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An early and enduring advanced technology originating 71,000 years ago in South Africa



There is consensus that the modern human lineage appeared in Africa before 100,000 years ago1,2. But there is debate as to when cultural and cognitive characteristics typical of modern humans first appeared, and the role that these had in the expansion of modern humans out of Africa3. Scientists rely on symbolically specific proxies, such as artistic expression, to document the origins of complex cognition. Advanced technologies with elaborate chains of production are also proxies, as these often demand high-fidelity transmission and thus language. Some argue that advanced technologies in Africa appear and disappear and thus do not indicate complex cognition exclusive to early modern humans in Africa3,4. The origins of composite tools and advanced projectile weapons figure prominently in modern human evolution research, and the latter have been argued to have been in the exclusive possession of modern humans5,6. Here we describe a previously unrecognized advanced stone tool technology from Pinnacle Point Site 5–6 on the south coast of South Africa, originating approximately 71,000 years ago. This technology is dominated by the production of small bladelets (microliths) primarily from heat-treated stone. There is agreement that microlithic technology was used to create composite tool components as part of advanced projectile weapons7,8. Microliths were common worldwide by the mid-Holocene epoch, but have a patchy pattern of first appearance that is rarely earlier than 40,000 years ago9,10, and were thought to appear briefly between 65,000 and 60,000 years ago in South Africa and then disappear. Our research extends this record to 71,000 years, shows that microlithic technology originated early in South Africa, evolved over a vast time span (11,000 years), and was typically coupled to complex heat treatment that persisted for nearly 100,000 years. Advanced technologies in Africa were early and enduring; a small sample of excavated sites in Africa is the best explanation for any perceived ‘flickering’ pattern.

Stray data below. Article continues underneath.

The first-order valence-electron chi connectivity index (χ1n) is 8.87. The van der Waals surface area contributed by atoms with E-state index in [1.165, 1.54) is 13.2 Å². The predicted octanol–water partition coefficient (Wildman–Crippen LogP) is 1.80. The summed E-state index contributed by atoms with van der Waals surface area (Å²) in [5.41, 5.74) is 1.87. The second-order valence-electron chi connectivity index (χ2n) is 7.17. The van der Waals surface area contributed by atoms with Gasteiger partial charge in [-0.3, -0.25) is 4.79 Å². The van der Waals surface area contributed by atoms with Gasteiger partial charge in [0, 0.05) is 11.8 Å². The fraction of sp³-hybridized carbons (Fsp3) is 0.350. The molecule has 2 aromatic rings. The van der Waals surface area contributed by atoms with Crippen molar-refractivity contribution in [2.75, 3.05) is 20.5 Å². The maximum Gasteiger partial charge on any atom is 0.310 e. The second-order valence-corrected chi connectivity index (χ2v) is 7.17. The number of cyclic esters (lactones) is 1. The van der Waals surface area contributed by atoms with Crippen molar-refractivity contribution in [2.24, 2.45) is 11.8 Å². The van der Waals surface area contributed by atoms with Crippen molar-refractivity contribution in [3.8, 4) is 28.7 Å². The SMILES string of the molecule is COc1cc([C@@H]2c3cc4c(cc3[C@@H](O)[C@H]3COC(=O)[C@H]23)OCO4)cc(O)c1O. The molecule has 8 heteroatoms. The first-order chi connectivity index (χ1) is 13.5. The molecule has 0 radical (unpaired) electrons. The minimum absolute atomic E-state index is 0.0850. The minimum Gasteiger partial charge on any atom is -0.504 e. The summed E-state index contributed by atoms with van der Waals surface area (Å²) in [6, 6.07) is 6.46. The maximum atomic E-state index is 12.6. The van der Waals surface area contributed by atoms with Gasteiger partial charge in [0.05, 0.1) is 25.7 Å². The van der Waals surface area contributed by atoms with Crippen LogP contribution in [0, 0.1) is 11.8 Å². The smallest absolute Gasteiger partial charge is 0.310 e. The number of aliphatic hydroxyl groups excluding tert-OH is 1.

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Figure 1: Segment dimensions from PP5–6 and selected late Pleistocene and Holocene sites.
Figure 2: PP5–6 stratigraphic aggregates.
Figure 3: PP5–6 microlithic tools.


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We thank the MAPCRM staff for their assistance, the Dias Museum for field facilities, and SAHRA and HWC for permits. This research was funded by the National Science Foundation (grants BCS-9912465, BCS-0130713, BCS-0524087 and BCS-1138073 to C.W.M.), the Hyde Family Foundation, the Institute of Human Origins (IHO), and the Australian Research Council (DP1092843 to Z.J.).

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Authors and Affiliations



K.S.B. led the lithic analysis and with C.W.M. took the lead in writing the paper; J.B. contributed to the site analysis; E.C.F. conducted the GIS analysis and photomosaic construction; C.W.M. is the project director and an excavation permit co-holder; S.O. contributed to the lithic analysis; B.J.S. contributed to the lithic analysis and conducted the morphometric analysis; Z.J. conducted the OSL dating; P.K. studied the sedimentology and geology of the site; T.M. is an excavation permit co-holder and contributes to palaeoenvironmental studies; and J.B., K.S.B., E.C.F., C.W.M., S.O. and B.J.S. all contributed substantially to the excavations. All authors contributed to the writing of the paper.

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Correspondence to Curtis W. Marean.

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The data reported in this paper are tabulated in the Supplementary Information and archived at Arizona State University.

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This file contains Supplementary Discussions, Supplementary Methods, Supplementary Figures 1-10, Supplementary Tables 1-7 and additional references. (PDF 1935 kb)

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Brown, K., Marean, C., Jacobs, Z. et al. An early and enduring advanced technology originating 71,000 years ago in South Africa. Nature 491, 590–593 (2012).

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